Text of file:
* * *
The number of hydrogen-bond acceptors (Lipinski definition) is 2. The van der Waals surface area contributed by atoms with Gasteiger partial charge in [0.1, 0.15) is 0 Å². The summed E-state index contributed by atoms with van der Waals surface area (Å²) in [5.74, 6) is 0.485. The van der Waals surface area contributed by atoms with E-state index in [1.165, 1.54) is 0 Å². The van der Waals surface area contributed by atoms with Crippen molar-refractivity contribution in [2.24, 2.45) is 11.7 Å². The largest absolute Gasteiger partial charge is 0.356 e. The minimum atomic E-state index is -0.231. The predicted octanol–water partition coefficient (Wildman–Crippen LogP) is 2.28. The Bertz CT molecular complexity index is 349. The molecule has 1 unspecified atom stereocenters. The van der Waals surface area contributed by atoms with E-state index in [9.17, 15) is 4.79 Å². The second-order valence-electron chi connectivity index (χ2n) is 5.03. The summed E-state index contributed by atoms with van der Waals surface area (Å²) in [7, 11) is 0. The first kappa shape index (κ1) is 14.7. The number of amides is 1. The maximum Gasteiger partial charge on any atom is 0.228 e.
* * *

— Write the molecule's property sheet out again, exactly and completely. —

The number of hydrogen-bond acceptors (Lipinski definition) is 2. The van der Waals surface area contributed by atoms with Gasteiger partial charge in [0.1, 0.15) is 0 Å². The summed E-state index contributed by atoms with van der Waals surface area (Å²) in [5.74, 6) is 0.485. The van der Waals surface area contributed by atoms with E-state index in [1.165, 1.54) is 0 Å². The van der Waals surface area contributed by atoms with Crippen molar-refractivity contribution in [2.24, 2.45) is 11.7 Å². The largest absolute Gasteiger partial charge is 0.356 e. The minimum atomic E-state index is -0.231. The predicted octanol–water partition coefficient (Wildman–Crippen LogP) is 2.28. The Bertz CT molecular complexity index is 349. The molecule has 1 unspecified atom stereocenters. The van der Waals surface area contributed by atoms with E-state index in [9.17, 15) is 4.79 Å². The second-order valence-electron chi connectivity index (χ2n) is 5.03. The summed E-state index contributed by atoms with van der Waals surface area (Å²) in [7, 11) is 0. The first kappa shape index (κ1) is 14.7. The number of amides is 1. The maximum Gasteiger partial charge on any atom is 0.228 e.